Trucking industry groups say they’re concerned about costs of new emissions rule, but support goals

By James Jaillet,, August 17, 2016
Following Tuesday’s issuance of the final text of the next round of federal emissions regulations targeting Class 8 tractor-trailers, trucking industry groups expressed both support for the rule and concerns about the impacts the rule could have on the industry and equipment costs.
The new rules, which span a nearly 1,700-word document released Aug. 16 by the EPA and the DOT, further restrict the amount of greenhouse gas emissions trucks can emit, eventually culminating in full tractor-trailer emissions restrictions for year-model 2027 trucks and trailers. The rule’s commonly dubbed Phase 2 of trucking industry emissions regulations and will immediately follow its Phase 1 predecessor, which spanned from 2007 to 2017. Phase 2 deadlines begin in 2018.
As noted in Overdrive’s initial coverage of the rule Tuesday, the Truck and Engine Makers Association says it’s reviewing the rule to determine whether it will drive up costs for truck buyers. The association called the rule “highly complex,” and said it could “impose enormous costs” on truck buyers, like fleets and owner-operators, and truck makers if the rule does not align with the industry’s needs.
The Owner-Operator Independent Drivers Association told Overdrive via email that it also is still reviewing the rule, but the group expressed concerns about the rule’s nine-year timetable for implementation. “Forcing a standard that can lead to problems with reliability and maintenance ultimately has no benefits to the environment if no one wants to buy the product,” OOIDA said.
Truck operators are the linchpin to better fuel economy and, therefore, lower emissions, OOIDA said. “Truckers themselves have the most influence on fuel economy by way of proper training and so we recommend allowing OEMs to innovate on a more common sense timetable that benefits the industry and the environment.”
The American Trucking Associations released a statement Tuesday saying it’s “cautiously optimistic” about the rule. ATA said it hopes the rule doesn’t disrupt manufacturer or fleet operations. “We are encouraged that they (regulators) addressed several important issues in the final rule including undertaking annual rule assessments, not accelerating compliance timelines from those originally proposed and refining emissions modeling based on industry data,” said ATA President Chris Spears. “However, while the potential for real cost savings and environmental benefits under this rule are there – fleets will ultimately determine the success or failure of this rule based on their comfort level purchasing these new technologies.”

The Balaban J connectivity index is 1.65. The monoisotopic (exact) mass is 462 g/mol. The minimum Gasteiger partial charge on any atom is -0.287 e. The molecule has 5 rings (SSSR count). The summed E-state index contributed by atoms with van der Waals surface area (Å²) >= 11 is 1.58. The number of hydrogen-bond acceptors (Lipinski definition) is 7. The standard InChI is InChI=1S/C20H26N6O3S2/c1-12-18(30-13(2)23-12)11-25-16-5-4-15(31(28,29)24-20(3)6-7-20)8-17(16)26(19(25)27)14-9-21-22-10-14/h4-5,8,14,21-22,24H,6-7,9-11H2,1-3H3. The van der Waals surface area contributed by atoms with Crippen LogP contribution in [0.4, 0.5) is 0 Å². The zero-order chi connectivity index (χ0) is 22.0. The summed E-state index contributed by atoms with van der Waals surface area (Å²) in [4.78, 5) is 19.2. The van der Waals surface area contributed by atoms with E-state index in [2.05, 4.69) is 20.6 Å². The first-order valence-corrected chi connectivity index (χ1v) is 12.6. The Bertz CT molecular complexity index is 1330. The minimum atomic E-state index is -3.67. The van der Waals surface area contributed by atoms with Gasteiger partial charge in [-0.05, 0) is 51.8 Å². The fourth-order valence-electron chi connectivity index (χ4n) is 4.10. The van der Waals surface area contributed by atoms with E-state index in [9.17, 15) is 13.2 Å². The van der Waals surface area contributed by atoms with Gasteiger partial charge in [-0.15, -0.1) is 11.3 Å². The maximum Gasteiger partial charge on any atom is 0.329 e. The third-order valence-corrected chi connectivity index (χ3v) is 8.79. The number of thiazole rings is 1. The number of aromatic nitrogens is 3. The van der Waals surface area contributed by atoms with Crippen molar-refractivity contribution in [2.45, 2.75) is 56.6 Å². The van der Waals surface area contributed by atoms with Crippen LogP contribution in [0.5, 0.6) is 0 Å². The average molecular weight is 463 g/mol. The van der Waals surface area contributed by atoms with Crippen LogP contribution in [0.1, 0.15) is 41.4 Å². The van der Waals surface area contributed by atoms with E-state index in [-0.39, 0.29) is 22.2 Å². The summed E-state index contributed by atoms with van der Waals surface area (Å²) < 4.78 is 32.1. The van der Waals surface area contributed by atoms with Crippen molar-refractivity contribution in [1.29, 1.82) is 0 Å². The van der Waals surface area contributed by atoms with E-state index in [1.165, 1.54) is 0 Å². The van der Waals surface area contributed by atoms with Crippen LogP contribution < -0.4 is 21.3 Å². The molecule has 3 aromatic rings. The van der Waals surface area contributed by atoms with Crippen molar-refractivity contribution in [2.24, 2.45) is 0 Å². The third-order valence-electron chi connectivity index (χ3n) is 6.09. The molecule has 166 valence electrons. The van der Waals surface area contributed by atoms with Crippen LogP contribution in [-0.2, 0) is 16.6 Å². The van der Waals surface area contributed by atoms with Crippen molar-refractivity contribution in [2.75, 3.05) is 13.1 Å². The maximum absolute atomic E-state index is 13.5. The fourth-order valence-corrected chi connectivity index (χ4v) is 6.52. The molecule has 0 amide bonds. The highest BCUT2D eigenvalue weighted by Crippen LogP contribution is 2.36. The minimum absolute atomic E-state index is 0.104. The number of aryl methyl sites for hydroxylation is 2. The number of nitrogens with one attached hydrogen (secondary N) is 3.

Daimler Trucks North America, maker of Freightliner and Western Star trucks and Detroit engines, said it supports the rule. DTNA praised the nearly decade-long implementation period.
“This ensures that no unrealistic cost of acquisition pressure will be placed on our valued customers and in the end, will avoid unnecessary burden on the cost of transportation, which is essential for the prosperity and competitiveness of the economy,” DTNA said in a statement.
However, DTNA said the new emissions regulations will be a major project for an industry fresh off a decade-long build-up to meeting 2010, 2014 and 2017 emissions hurdles. “Improving efficiency by as much as 25 percent for tractors and vocational vehicles over the course of more than a decade is a tremendous challenge for an industry that has been treating fuel efficiency as a first order priority for our customers for many decades,” DTNA said. “The up-to-five percent engine efficiency improvement included in the overall efficiency target will require continued development of engine technology while providing OEMs the needed time and flexibility to deploy the most effective balance of engine and vehicle technologies to our customer base.”

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